India generates 5.6 million tonnes of plastic waste annually, and the country accounts for 60 percent of plastic waste dumped into the world’s oceans every year, estimates suggest. Three of the world’s ten rivers which carry 90 percent of plastic to the world’s oceans are in India–the Indus, the Ganga and the Brahmaputra.
Twenty-five Indian states/Union territories now have some form of ban on polythene carry bags, but the implementation is often lax as a result 600 truckloads of polythene carry bags discarded every day.
Several authorities are mandated to enforce the ban, often leading to “shunting responsibility” from one department to the next. The ban will be effectively enforced only when there is a robust system to aggregate the proofs of enforcement while also giving due credit to the concerned officers and departments.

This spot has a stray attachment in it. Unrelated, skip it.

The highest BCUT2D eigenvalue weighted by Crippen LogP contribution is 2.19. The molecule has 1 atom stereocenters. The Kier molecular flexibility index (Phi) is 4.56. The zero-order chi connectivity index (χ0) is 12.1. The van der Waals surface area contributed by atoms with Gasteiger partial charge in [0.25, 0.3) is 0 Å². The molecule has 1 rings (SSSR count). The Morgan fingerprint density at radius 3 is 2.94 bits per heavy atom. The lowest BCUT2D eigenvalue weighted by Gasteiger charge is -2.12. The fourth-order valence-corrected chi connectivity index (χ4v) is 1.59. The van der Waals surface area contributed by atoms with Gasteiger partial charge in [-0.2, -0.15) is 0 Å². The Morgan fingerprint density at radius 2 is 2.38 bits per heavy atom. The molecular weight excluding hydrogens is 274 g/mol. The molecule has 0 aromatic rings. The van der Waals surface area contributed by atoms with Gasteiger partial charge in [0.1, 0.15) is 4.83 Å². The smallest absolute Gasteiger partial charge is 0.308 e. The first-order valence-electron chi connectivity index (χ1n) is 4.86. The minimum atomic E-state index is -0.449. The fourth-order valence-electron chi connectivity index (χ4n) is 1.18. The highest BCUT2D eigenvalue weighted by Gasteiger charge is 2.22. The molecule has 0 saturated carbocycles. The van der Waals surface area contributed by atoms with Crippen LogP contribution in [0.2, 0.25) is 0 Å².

There is no system to audit or validate this enforcement. This validation should be done by a third party that is not an enforcer. Several political parties—including the ruling party—widely uses flex banners, buntings and other banned plastics.
Plastic should be banned nationwide and only biodegradable plastic bags should be in use in accordance with the efforts being made by the Central Pollution Control Board (CPCB).
Using a plastic bag can attract fines—from Rs 500 to Rs 25,000—and storage and distribution can lead to imprisonment up to five years but even after this since the enforcement is lax we see no visible results on ground.